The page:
the Physics Education Technology Project
This student hand-out was created specifically to accompany the PhET simulation "Alpha Decay". Appropriate for grades 8-12, it provides guided directions to help students understand the random nature of decay of a radioactive substance (Polonium-211). As they watch the alpha particle eject from the nucleus, they can see the "parent" decay into an atom with a mass number of 4 less than the original. Reset the nucleus to see the randomness. Next, the ante is upped, as students switch the view to "Multiple Atoms". They can empty a "Bucket" of 100 Polonium-211 atoms and watch a pattern of decay simulated among multiple particles. Even though the decay rate of an individual atom is not predictable, the simulation clearly depicts the trend that half the atoms will decay by the designated half-life.
The alpha decay simulation, which must be open and displayed to perform this activity, is available from PhET at: Alpha Decay.
This lesson is part of PhET (Physics Education Technology Project), a large collection of free interactive simulations for science education.
Metadata instance created
July 21, 2011
by Caroline Hall
October 9, 2012
by Caroline Hall
Last Update when Cataloged:
June 26, 2010
AAAS Benchmark Alignments (2008 Version)
4. The Physical Setting
4D. The Structure of Matter
6-8: 4D/M1a. All matter is made up of atoms, which are far too small to see directly through a microscope.
9-12: 4D/H1. Atoms are made of a positively charged nucleus surrounded by negatively charged electrons. The nucleus is a tiny fraction of the volume of an atom but makes up almost all of its mass. The nucleus is composed of protons and neutrons which have roughly the same mass but differ in that protons are positively charged while neutrons have no electric charge.
9-12: 4D/H3. Although neutrons have little effect on how an atom interacts with other atoms, the number of neutrons does affect the mass and stability of the nucleus. Isotopes of the same element have the same number of protons (and therefore of electrons) but differ in the number of neutrons.
9-12: 4D/H4. The nucleus of radioactive isotopes is unstable and spontaneously decays, emitting particles and/or wavelike radiation. It cannot be predicted exactly when, if ever, an unstable nucleus will decay, but a large group of identical nuclei decay at a predictable rate. This predictability of decay rate allows radioactivity to be used for estimating the age of materials that contain radioactive substances.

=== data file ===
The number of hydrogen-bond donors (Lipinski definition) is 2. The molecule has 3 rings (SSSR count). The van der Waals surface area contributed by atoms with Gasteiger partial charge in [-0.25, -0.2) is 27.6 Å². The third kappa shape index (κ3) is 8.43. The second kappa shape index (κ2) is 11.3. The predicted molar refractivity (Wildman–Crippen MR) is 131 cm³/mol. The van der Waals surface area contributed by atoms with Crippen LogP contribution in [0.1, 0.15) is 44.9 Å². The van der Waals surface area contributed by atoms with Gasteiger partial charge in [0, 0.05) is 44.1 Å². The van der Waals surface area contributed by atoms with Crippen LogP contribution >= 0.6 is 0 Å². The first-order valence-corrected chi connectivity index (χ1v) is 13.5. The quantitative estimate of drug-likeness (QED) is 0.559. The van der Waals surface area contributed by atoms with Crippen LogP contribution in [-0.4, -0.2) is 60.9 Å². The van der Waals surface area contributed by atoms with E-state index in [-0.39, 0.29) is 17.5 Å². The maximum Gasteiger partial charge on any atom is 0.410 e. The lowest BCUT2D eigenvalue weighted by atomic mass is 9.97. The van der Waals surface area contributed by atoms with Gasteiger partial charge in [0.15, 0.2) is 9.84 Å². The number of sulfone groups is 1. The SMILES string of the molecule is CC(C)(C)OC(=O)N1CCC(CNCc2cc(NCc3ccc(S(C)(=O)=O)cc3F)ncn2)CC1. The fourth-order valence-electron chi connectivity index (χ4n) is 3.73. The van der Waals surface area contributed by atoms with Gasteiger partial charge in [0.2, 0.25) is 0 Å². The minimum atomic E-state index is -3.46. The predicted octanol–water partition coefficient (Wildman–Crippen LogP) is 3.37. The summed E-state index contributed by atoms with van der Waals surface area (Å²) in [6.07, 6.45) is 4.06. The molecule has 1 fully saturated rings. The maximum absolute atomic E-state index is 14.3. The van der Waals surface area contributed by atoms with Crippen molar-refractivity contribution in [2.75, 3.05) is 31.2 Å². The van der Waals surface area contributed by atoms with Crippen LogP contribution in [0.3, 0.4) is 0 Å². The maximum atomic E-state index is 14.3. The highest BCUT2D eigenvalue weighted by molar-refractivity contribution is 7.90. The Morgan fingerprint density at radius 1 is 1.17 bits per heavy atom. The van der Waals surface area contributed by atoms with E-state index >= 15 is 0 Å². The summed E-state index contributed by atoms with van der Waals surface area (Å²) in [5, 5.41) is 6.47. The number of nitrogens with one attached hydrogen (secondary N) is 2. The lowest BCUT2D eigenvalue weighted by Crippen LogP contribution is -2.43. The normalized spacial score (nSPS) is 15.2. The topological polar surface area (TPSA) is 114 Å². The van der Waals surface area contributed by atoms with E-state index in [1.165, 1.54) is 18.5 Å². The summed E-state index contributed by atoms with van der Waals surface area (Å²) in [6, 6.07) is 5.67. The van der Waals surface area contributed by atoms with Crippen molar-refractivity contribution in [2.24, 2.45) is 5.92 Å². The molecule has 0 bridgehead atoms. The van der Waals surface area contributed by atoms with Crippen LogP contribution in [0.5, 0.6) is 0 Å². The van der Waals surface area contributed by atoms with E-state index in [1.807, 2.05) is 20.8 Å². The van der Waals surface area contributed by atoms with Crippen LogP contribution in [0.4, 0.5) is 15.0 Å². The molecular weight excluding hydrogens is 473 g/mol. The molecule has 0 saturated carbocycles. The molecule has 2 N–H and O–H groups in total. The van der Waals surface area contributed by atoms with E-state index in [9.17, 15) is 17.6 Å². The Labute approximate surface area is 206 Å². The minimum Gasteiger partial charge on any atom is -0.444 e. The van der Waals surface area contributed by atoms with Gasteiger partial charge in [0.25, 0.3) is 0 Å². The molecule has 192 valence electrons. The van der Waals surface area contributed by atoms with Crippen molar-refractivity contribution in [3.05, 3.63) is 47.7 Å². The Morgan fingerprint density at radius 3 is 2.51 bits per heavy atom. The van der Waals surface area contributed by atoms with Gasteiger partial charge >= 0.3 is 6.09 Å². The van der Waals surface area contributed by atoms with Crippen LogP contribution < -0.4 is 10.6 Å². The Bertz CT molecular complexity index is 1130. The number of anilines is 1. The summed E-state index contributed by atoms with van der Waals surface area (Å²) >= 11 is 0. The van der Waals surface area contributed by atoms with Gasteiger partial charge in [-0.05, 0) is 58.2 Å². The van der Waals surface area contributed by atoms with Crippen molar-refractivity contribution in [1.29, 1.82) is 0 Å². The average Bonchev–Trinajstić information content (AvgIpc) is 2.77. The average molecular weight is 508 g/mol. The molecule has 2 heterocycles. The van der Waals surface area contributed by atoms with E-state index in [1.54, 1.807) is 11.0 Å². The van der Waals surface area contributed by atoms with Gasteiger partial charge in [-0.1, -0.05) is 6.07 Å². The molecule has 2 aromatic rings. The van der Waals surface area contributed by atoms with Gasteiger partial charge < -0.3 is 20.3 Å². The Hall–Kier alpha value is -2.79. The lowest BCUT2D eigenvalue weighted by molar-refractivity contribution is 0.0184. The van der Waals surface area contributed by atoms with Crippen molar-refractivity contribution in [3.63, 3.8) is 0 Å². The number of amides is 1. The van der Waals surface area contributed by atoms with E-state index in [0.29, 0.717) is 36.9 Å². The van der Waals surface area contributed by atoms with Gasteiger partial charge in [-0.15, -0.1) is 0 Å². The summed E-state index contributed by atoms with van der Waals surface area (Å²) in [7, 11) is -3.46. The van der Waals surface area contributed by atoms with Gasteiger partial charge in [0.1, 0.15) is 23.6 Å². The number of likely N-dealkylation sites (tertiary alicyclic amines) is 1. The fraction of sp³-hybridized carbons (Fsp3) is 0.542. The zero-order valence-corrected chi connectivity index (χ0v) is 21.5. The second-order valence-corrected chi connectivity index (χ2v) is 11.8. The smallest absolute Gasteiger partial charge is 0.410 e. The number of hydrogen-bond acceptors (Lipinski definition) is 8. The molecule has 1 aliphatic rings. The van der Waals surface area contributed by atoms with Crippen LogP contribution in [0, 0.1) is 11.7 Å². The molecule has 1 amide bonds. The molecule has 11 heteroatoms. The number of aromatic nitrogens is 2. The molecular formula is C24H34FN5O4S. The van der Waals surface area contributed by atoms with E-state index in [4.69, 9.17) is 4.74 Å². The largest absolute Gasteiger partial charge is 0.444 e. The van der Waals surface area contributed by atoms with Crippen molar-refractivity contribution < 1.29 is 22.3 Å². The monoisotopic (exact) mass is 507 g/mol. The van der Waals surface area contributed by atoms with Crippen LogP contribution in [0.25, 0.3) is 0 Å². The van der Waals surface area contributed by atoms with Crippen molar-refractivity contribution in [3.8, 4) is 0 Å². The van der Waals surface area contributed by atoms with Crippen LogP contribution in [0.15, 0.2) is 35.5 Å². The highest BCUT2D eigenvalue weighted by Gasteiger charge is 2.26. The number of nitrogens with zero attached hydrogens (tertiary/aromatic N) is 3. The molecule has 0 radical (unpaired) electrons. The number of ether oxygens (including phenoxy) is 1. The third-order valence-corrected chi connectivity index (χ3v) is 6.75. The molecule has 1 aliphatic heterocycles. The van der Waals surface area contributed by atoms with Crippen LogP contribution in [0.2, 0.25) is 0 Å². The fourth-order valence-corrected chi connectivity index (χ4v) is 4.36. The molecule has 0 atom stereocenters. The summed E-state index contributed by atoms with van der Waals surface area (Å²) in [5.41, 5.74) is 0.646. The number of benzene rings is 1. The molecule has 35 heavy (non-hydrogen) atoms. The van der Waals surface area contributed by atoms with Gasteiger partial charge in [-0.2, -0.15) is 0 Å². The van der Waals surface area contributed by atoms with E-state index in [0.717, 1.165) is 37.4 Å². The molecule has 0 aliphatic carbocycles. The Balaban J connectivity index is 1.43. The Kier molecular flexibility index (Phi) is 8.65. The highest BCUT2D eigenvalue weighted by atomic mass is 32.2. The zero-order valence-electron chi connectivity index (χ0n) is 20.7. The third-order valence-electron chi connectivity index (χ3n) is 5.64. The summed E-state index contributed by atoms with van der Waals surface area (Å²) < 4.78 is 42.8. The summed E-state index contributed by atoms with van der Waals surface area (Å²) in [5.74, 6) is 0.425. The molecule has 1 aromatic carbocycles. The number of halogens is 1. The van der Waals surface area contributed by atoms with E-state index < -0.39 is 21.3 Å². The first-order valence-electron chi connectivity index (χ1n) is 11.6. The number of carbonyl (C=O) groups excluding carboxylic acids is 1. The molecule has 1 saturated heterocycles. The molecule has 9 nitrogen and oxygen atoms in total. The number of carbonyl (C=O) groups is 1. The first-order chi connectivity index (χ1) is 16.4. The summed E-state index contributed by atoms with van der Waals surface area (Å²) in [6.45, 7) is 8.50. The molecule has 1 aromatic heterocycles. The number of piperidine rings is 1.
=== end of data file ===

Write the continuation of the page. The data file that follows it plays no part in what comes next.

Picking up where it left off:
11. Common Themes
6-8: 11B/M1. Models are often used to think about processes that happen too slowly, too quickly, or on too small a scale to observe directly. They are also used for processes that are too vast, too complex, or too dangerous to study.
6-8: 11B/M4. Simulations are often useful in modeling events and processes.
6-8: 11D/M3. Natural phenomena often involve sizes, durations, and speeds that are extremely small or extremely large. These phenomena may be difficult to appreciate because they involve magnitudes far outside human experience.
Common Core State Standards for Mathematics Alignments
Standards for Mathematical Practice (K-12)
MP.4 Model with mathematics.
High School — Functions (9-12)
Interpreting Functions (9-12)
F-IF.6 Calculate and interpret the average rate of change of a function (presented symbolically or as a table) over a specified interval. Estimate the rate of change from a graph.
Linear, Quadratic, and Exponential Models? (9-12)
F-LE.1.c Recognize situations in which a quantity grows or decays by a constant percent rate per unit interval relative to another.
F-LE.5 Interpret the parameters in a linear or exponential function in terms of a context.
This resource is part of a Physics Front Topical Unit.
Topic: Particles and Interactions and the Standard Model Unit Title: Nuclear Processes
Great activity to help students understand the random nature of radioactive decay, designed to accompany the PhET simulation "Alpha Decay". Watch an alpha particle eject from the nucleus, them see the "parent" decay into an atom with a mass number of 4 less than the original. Reset the nucleus to see the randomness. Next, switch the view to "Multiple Atoms" and watch a pattern of decay for 100 virtual Polonium -211 atoms. Even though the decay rate of an individual atom is not predictable, learners can clearly see the trend that half the atoms will decay by the designated half-life.
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